In the recent Workplace Relations Commission ("WRC") case of ADJ-00013503 A Bar Manager v A Hotel, a WRC Adjudication Officer ("AO") found that a Bar Manager was unfairly dismissed due to pregnancy related reasons.
The Complainant was employed as a Bar Manager following the refurbishment of the Respondent's Hotel Bar from 3 April 2017 until she was dismissed on 5 September 2017. The Complainant submitted a complaint to the WRC under section 77 of the Employment Equality Acts alleging that she had been discriminated against and that her dismissal was due to pregnancy-related reasons.
The Complainant was absent from work due to pregnancy-related issues on a number of occasions between May and July 2017. During this time, the Complainant believed that she had suffered a miscarriage, but this was not confirmed by a medical practitioner. Upon her arrival back to work, the Complainant was invited to an investigation meeting as her absences were categorised as 'unexplained absences'. At this meeting she informed the Respondent of her miscarriage and that she was suffering mental health issues as a result. Subsequently, on 27 July 2017 the Complainant was invited to a disciplinary meeting. The Respondent accepted that at this meeting the Respondent was aware of the Complainant's miscarriage and nevertheless decided to give the Complainant her first written warning.
The Complainant was absent from work on approved compassionate leave at the end of August 2017. The Complainant later discovered that she had not suffered a miscarriage and that she was in fact pregnant. The Complainant submitted that when she returned to work on 5 September 2017 she was visibly pregnant. She informed the Respondent that she was pregnant and was due to give birth during the Christmas period. That same day the Complainant was asked by another manager "did she eat too much Supermac's, or was she expecting". The Complainant gave evidence that she was embarrassed by this comment and found it to be inappropriate. Before the end of her shift, the Complainant was asked to meet with the Respondent and a HR executive. At the meeting she was told that as a result of the refurbished bar failing to meet the forecasted profits, her role as Bar Manager was being made redundant. She was told she could finish her shift and she would be paid for one month's notice.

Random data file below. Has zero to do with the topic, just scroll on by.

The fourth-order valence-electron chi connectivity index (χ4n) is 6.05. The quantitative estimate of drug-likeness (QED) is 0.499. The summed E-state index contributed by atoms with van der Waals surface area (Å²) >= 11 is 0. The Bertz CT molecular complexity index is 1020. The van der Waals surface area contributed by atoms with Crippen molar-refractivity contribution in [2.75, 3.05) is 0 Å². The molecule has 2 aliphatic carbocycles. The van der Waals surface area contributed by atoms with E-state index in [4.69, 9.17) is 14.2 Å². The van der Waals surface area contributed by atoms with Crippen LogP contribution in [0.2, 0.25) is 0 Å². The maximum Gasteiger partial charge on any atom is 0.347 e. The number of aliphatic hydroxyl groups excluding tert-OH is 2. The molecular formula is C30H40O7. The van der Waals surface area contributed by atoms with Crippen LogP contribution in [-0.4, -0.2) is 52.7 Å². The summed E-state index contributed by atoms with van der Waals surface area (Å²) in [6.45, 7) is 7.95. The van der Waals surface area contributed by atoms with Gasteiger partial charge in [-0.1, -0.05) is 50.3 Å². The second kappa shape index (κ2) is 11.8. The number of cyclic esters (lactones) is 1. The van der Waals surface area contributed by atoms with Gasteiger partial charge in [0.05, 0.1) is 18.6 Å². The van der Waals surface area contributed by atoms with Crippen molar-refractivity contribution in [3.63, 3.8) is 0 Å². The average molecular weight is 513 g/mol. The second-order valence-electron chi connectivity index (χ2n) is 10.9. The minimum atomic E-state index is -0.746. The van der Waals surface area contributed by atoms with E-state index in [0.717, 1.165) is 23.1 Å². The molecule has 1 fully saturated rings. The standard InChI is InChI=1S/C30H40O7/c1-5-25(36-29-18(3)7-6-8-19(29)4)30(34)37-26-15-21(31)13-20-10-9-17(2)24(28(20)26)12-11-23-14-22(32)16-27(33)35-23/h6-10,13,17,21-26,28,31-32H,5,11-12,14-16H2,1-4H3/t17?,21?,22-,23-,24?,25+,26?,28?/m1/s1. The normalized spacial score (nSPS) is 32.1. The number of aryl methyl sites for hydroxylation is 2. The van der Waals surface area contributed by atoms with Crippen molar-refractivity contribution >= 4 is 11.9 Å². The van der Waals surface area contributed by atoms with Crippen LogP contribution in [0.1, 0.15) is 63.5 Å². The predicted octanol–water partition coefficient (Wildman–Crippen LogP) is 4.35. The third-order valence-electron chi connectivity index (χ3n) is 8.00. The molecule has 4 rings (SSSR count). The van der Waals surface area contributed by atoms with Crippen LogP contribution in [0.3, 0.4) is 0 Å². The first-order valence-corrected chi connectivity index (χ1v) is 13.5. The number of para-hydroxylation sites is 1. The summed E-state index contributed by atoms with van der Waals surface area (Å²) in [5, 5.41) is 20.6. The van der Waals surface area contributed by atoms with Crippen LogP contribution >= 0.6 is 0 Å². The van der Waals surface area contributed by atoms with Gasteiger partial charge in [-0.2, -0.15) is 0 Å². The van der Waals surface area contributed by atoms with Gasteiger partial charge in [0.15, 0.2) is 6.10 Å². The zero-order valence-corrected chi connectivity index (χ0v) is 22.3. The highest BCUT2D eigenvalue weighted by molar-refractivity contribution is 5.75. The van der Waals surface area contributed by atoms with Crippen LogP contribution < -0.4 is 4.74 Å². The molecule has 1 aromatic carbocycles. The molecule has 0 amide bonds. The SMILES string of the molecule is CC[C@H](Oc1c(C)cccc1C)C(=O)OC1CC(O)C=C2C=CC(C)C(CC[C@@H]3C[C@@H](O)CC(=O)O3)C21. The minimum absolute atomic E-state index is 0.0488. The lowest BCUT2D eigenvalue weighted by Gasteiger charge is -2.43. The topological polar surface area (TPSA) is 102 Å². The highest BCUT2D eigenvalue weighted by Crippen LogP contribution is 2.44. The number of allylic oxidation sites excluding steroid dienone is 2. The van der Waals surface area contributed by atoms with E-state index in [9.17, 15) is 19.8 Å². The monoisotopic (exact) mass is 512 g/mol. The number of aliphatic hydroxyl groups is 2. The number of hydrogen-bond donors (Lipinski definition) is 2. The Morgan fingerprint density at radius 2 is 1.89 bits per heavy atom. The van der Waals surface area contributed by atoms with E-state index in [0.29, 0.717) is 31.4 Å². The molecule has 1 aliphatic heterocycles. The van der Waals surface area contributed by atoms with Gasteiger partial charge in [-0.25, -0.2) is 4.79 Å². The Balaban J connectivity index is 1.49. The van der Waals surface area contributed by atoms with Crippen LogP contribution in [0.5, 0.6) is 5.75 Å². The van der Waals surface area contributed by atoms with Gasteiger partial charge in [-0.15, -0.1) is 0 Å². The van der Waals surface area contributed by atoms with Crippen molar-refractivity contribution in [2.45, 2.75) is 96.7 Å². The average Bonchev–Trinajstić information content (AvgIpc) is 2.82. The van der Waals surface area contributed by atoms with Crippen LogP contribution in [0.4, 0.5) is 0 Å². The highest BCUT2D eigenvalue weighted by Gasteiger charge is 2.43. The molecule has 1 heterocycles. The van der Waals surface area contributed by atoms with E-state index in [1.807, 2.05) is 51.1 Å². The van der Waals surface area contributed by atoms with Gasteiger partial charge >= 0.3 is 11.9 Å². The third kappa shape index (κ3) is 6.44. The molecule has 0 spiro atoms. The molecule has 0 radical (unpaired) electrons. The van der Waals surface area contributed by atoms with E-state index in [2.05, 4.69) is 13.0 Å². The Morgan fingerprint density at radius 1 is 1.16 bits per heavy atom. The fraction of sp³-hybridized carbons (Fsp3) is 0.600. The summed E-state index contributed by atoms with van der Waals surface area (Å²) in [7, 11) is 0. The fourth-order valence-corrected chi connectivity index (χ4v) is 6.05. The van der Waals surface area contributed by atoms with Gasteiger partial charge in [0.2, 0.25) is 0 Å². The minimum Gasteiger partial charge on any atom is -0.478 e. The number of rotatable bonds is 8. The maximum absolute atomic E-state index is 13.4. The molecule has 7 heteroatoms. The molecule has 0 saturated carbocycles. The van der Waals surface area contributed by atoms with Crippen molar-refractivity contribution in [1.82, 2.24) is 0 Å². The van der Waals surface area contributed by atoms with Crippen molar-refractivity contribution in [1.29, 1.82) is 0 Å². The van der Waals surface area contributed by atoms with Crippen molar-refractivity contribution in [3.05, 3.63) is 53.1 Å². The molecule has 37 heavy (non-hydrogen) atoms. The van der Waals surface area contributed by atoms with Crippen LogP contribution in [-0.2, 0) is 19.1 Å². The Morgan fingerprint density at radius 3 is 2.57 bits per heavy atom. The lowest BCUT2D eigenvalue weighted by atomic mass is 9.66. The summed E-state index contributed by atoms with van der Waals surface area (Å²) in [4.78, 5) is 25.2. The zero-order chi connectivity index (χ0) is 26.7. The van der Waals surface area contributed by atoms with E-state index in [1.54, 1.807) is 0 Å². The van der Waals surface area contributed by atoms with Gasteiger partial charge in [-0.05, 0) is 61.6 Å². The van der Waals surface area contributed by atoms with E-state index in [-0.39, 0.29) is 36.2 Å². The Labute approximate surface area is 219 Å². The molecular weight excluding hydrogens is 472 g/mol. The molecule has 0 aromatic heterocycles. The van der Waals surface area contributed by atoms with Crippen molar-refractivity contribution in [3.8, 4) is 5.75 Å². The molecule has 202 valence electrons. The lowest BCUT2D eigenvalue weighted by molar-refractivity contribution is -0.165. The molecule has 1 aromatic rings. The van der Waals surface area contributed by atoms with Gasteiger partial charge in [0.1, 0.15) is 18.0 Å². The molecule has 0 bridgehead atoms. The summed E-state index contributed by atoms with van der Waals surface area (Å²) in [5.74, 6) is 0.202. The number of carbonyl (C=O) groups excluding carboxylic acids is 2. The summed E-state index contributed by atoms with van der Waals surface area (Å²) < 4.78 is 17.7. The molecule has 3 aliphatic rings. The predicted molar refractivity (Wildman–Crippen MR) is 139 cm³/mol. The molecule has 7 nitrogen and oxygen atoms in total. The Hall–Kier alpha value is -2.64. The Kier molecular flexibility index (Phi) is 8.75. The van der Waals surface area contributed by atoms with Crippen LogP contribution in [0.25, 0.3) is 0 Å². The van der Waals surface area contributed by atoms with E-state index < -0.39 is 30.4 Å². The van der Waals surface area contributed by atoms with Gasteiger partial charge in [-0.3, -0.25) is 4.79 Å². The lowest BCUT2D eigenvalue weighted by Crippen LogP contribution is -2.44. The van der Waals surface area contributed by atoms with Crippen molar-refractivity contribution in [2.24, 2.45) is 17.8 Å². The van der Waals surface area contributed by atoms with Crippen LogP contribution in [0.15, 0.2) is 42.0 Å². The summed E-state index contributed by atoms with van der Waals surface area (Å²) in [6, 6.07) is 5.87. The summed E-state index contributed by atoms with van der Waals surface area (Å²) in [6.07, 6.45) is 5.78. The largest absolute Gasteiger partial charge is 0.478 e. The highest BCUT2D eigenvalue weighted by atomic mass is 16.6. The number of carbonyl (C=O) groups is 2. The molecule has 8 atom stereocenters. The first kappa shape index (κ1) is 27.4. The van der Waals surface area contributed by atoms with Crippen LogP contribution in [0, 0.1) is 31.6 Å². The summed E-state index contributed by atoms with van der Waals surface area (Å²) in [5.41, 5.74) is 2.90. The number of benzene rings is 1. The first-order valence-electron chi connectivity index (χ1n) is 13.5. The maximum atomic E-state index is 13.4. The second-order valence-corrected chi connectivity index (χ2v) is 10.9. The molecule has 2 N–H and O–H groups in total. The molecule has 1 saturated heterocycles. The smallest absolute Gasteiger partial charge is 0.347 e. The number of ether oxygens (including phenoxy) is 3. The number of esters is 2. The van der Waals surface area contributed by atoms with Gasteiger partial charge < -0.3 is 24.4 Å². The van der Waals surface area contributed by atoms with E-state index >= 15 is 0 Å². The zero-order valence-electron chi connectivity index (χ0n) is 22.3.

The Respondent denied that the Complainant was dismissed due to her pregnancy. They submitted that they believed the Complainant had suffered a miscarriage and that the Complainant was never visibly pregnant. The Respondent argued that before the refurbishment of the bar the role of Bar Manager did not exist and the decision to revert this role back to the Hotel Manager on duty was made due to the lack of increase in revenue. The Respondent also denied that on 5 September 2017 the Complainant informed them that she was pregnant.
Decision of the WRC
The AO found that irrespective of whether the Respondent believed the Complainant suffered a miscarriage or was pregnant at the time, it is clear that the redundancy was related to pregnancy related issues. The AO was satisfied that the Complainant raised an inference of discrimination which the Respondent was unable to disprove. Additionally, the AO noted that the Complainant was not informed that her role was at risk, nor was she offered an alternative appointment within the Hotel Group. It was held that providing the Complainant with a list of roles currently being advertised within the Group was not sufficient and, as such, the Respondent failed to follow fair procedures. It was also noted that no other employees were made redundant at this time.
The AO found that no genuine redundancy occurred and that the Complainants dismissal was "tainted with discrimination". The AO awarded the Complainant €14,000. It was noted that discrimination of this kind could merit a much larger award but the award in this case was reduced due to the short tenure of employment.
Lesson for Employers
This case serves as a reminder to employers that claims under the Employment Equality Acts can be brought from day one, and that the 'gender' ground covers any discrimination related to pregnancy including any pregnancy related issues and maternity leave. In addition, if an employer is considering whether to make a role redundant, fair procedures must always be followed.